Read Caption
Sunset on Mallory Square in Key West (Photograph by Blaine Harrington III, Alamy)

Road-Tripping the Florida Keys

I set off from Miami without an agenda. I was headed south to Key West on the famous Overseas Highway and wanted to let serendipity lead the way. With only a short amount of time on my hands, I didn’t want to be saddled with an endless list of to-dos.

Here’s what I found on my road trip through this idiosyncratic island paradise:

> Coral Castle Museum

The drive from Miami to Key Largo is generally uneventful, but you can veer off and stop at the Coral Castle Museum, a roadside curiosity borne of one man’s brilliant eccentricity. Ed Leedskalnin reportedly spent 28 years of his life carving a palace made of coral–complete with a throne room, bathtub, telescope, fountains, gates, and a sundial–from the ground up after he was jilted by his fiancée a day before they were to wed. Even more unbelievably, it is rumored that Leedskalnin moved the massive limestone boulders himself–though he refused to allow anyone to watch him while he worked.

View Images
Ed Leedskalnin’s inspired masterpiece (Photograph by Annie Fitzsimmons)

> Card Sound Road

Thanks to a suggestion via Twitter, I decided to take a slight detour onto Card Sound Road to check out roadside joint Alabama Jack’s. This sweet southern stretch, dotted with reclining beach chairs and fishing poles, is the perfect way to get you into a Keys state of mind. If that’s not enough, the conch fritters and terrace overlooking the swampy mangroves at Alabama Jack’s, a place out of time that brings together an eclectic mix of bikers and beachgoers, will do the trick.

> Key Largo

Upon entering Key Largo from the mainland, I was faced with an onslaught of discount T-shirt stores and sandal outlets. After scanning for a compelling place to stop (and bypassing tempting signs for “world’s best” key lime pie) and coming up short, I decided to pop into the Key Largo Chamber of Commerce in search of some local advice. I thought about hopping on a glass-bottom boat cruise through the aquatic wonderland that is John Pennekamp Coral Reef State Park, but once I heard about the sea turtle rehab center an hour’s drive south in Marathon, I decided to book a tour for later that afternoon and find a place to grab a snack. And when I saw a sign for “famous key lime muffins,” I pulled into Harriette’s to taste a sweet treat made with the islands’ own brand of citrusy goodness.

> Islamorada

For me, Islamorada, composed of six small islands that market themselves as the “sport fishing capital in the world,” was the point where the natural beauty of the Keys began to take center stage (sunglasses are essential; my polarized lenses made the ocean’s brilliant greens and blues pop even more). I found the perfect view overlooking Whale Harbor Marina on the deck at Wahoo’s Bar and Grill, a place where your shoulders automatically loosen once you’re seated and the menu is full of delectable seafood caught a stone’s throw away.

> Marathon 

After my fascinating 90-minute tour of the Turtle Hospital, the first of its kind in the world, one thing will always haunt me: a photograph of all the marine debris that had been removed from a single sea turtle–including a shoe sole, hooks, and plastic gloves. Rehabilitators revealed other repeat offenders such as duct tape, bike tire caps, and balloons (I will never release a balloon again). Beyond threats from trash, in southern Florida, where boats are as ubiquitous as key lime pie, sea turtles are often struck by boats or damaged by propellers. Because their spinal cords are fused to their shells, this kind of trauma can be especially damaging–even fatal. After touring the operating rooms, you’ll get to meet some of the turtles being treated–and watch them swarm as you feed them tiny pellets of food.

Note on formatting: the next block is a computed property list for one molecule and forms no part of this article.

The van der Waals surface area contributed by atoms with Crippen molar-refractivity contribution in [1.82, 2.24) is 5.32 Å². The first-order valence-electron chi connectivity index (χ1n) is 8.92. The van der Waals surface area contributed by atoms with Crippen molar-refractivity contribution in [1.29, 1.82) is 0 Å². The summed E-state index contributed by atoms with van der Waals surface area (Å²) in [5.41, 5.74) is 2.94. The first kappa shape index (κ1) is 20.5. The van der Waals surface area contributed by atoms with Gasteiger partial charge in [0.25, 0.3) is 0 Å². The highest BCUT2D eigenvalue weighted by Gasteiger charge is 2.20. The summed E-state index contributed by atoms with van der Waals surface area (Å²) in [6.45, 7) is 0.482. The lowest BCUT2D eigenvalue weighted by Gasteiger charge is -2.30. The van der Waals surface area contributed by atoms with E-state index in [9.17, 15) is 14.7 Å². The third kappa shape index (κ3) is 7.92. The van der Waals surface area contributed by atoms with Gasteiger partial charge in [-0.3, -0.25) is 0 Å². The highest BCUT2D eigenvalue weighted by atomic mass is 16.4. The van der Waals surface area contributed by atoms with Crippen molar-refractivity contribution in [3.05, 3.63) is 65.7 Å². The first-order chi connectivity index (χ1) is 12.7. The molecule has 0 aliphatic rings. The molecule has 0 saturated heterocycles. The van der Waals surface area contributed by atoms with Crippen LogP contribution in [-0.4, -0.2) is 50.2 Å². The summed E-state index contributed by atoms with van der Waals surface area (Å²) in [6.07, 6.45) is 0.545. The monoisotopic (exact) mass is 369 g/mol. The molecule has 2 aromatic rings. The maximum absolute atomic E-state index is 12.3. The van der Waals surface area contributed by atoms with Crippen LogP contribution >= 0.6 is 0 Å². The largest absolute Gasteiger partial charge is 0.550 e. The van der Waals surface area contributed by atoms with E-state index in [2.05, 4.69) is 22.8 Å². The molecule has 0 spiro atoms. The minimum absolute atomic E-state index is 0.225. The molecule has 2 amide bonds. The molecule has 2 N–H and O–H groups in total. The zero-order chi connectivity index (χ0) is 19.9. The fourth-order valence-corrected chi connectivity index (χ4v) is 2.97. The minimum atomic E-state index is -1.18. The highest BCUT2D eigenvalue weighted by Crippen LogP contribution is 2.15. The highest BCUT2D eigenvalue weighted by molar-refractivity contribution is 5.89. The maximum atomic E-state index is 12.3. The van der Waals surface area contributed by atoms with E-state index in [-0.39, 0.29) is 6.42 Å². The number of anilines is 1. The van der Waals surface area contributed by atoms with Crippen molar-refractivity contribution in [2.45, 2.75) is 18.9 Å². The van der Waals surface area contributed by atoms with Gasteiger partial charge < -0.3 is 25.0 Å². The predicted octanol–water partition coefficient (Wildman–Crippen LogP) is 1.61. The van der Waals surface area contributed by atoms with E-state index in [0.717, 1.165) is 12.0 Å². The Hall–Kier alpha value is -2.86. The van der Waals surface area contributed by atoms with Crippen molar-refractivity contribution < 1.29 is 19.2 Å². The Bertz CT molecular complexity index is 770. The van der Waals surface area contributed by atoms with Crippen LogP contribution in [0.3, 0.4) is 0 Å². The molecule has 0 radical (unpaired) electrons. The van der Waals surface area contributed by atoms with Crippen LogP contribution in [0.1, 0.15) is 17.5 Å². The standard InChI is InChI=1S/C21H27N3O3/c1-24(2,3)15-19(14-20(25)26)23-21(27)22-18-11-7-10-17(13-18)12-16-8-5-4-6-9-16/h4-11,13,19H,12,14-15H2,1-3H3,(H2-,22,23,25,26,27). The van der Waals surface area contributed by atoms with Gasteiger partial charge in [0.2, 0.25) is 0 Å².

> Seven Mile Bridge

Connecting Knight’s Key to Little Duck Key, the Seven Mile Bridge is the crown jewel of the classic Florida Keys road trip. Being that far from land on both ends is absolutely breathtaking, even a little bit scary. The only thing that would have made it better is if I had been a passenger (I’d have had more time to gawk). You can stop at tiny Pigeon’s Key, which housed the workers on the original 1912 bridge. Taking a page from New York City’s playbook, the Florida Department of Transportation has recently announced plans to restore the old bridge as a tourist destination in its own right a la the wildly popular High Line.

Tip: After the bridge, stop at Bahia Honda State Park to visit Calusa Beach, one of the most picturesque stops in the Keys, adjacent to the old Bahia Honda Bridge.

> Key West

I caught the beginning of the sunset in lively, packed Mallory Square, and then watched the rest from Sunset Key, a tiny island a few hundred yards off the coast filled with ritzy pastel cottages outfitted with front porches and Adirondack chairs. With no passport required, it feels as if you’ve traveled many more miles for a tropical getaway. You can stay on the private island, at Sunset Key Guest Cottages, but regardless of where you hang your hat, I recommend taking a boat over for the best view in Key West, followed by a meal at the resort’s restaurant, Latitudes.

Back on Key West proper, I strolled hit-or-miss Duval Street and found great salad and sandwiches at casual Panini Panini before touring the Ernest Hemingway House across from the Key West lighthouse. You can’t miss the 50-odd six-toed cats (descendants of felines owned by Papa himself) that roam the charming property. Save time for a stroll around Old Town with its quaint homes, roosters crowing, and the South Florida heat warming the sidewalks.

Annie Fitzsimmons is on the beat exploring some of the sunniest places in America. Follow her adventures on the Urban Insider blog, on Twitter @anniefitz, and on Instagram@anniefitzsimmons.

> Related: